What do you say to the man who murdered your sister?
Kim Hoynes had 23 years to think about it -- longer than her sister Robin lived.
Now in a chilly, wood-paneled courtroom in Torrance, Kim, 47, stood at a lectern and smoothed her dark blue linen skirt suit. William Charles Marshall was just moments away from being sentenced to life without possibility of parole.
Kim had been writing notes to herself in the weeks since the jury took only five hours to find Marshall guilty. She had so many memories to search. How do you choose the moments that would bring Robin back to life, to get through to the man who took her life?
The terrible news came on Halloween 1984. Ever since, the family has kept the Whittier home dark on the holiday, no pumpkins carved, no candy given out.
It would have meant so much to their father to be in court this day. Each morning after Robin's death, Virgil Hoynes sat on the edge of his bed believing, if only for a second, that she would walk down the hallway to greet him. In 1995, still heartbroken and dying of emphysema, he took his own life.
Kim took a breath and opened the plastic-covered folder she'd carried into court along with a framed 8-by-10 photo of Robin for her mother to hold up.
Marshall, now 46, sat expressionless with his leather-bound Bible, just as he had each day of his monthlong trial. He was handcuffed, his legs shackled. He was so still it seemed as though he'd stopped breathing.
"Do you know what murder means?" she asked him last Friday. "From the moment you hear it you wonder. . . . Did she die right away? Did she know what was happening? Was she sexually assaulted? My mom and dad worried about this until we were able to read the autopsy report weeks after she died."
Her voice rose as Marshall sat with his back to her, unflinching.
"William," she said, "you are responsible for this!"
It started with a note on the door. Lunchtime, Oct. 31, 1984.
Kim, 24, was the oldest of four daughters and the only one not still living with her parents. She'd left her job at the mall with a migraine. Her parents' house was only a few blocks away, so she went there to rest. No one was home.
The note read: Please contact the Torrance Police Department regarding Robin Hoynes.
She let herself in and dialed the kitchen phone. Try back in 20 minutes, she was told; the officers you need to talk to aren't here. She called her mother, who was baby-sitting for family friends. Ethel Hoynes wasn't too worried. Robin had planned to stay with friends the night before. It's probably just car trouble, she told her daughter. Kim hung up and dialed the police again.
"Kim Hoynes calling about Robin Hoynes. Is she OK?"
"No, I'm sorry, she's not," the detective said.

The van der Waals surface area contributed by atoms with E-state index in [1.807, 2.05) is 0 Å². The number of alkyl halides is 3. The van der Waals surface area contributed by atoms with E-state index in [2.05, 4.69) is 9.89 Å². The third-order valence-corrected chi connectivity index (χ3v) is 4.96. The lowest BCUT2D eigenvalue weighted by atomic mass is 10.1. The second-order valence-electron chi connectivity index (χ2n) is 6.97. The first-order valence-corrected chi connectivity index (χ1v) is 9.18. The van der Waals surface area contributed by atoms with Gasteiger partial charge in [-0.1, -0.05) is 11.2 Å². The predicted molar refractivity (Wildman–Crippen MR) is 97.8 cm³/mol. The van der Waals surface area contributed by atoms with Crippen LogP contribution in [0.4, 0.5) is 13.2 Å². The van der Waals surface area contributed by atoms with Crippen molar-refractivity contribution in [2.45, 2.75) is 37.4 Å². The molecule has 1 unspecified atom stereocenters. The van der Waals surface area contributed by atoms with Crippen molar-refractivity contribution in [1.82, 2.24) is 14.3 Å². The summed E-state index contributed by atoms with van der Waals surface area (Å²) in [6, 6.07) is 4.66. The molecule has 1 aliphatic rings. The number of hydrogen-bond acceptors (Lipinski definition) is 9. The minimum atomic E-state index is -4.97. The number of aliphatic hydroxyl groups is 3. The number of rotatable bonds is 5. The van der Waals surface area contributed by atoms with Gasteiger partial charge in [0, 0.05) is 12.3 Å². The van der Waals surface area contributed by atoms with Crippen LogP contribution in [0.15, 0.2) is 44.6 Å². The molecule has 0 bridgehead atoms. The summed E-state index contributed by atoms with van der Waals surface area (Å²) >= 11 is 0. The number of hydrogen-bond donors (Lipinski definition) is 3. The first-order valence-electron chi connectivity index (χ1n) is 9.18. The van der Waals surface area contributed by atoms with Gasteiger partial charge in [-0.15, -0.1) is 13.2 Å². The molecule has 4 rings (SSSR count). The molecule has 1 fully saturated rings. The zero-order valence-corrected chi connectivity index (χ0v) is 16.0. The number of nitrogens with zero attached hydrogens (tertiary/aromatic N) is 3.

Robin, 21, had been stabbed at work, a Kentucky Fried Chicken restaurant, the night before. She was found that morning.
Kim wanted to tell her mother in person. She remembers the detective worrying about her driving but she got in the car anyway.
"I told her Robin had been -- for a long time we didn't even say 'murdered' because the connotations of what that means were bigger than we could get around at the time. 'Killed,' I think maybe I said. Mom said I was lying to her, those were the first words out of her mouth: 'You're lying to me' and I said 'No, Mom, I wish I was.' "
Together they called Kim's father, a maintenance man for Suburban Water Systems in West Covina, at work. The grim notifications had begun.
Wendy Hoynes was a 16-year-old La Serna High School junior. It was near the end of the school day. She was in her sixth-period biology class. She was dressed as a lion for Halloween.
There was a substitute teacher that day. An administrator opened the door and spoke briefly to the teacher. Wendy, who had only been to the principal's office for student government meetings, needed to go with him.
In the hallway, she saw her cousin Beth walking toward her. How strange, she thought, that Beth was there. Then Beth was next to her saying: Robin was stabbed at work last night.
"Did she die?" Wendy asked. Beth said yes. Wendy began to shake.
No one had called Tricia Hoynes, 18, at her job at Sizzler. When she came home, the street was lined with the cars of family and friends. Wendy and a cousin were standing on the front lawn. Tricia's first thought was that their next door neighbor, an older woman who was like a grandmother to them, had passed away.
Instead, she heard someone say: Robin was killed. Tricia collapsed. They helped her into the house and took her to her bedroom. She sat down on the floor. Her mother said: "Bring her a Pepsi and her cigarettes."
Tricia looked down at herself. She'd worn Robin's high school flag team outfit to work for Halloween.
She started pulling at her clothes, screaming: "Get it off me."
Torrance police arrested William Charles Marshall 12 days after Robin was found dead.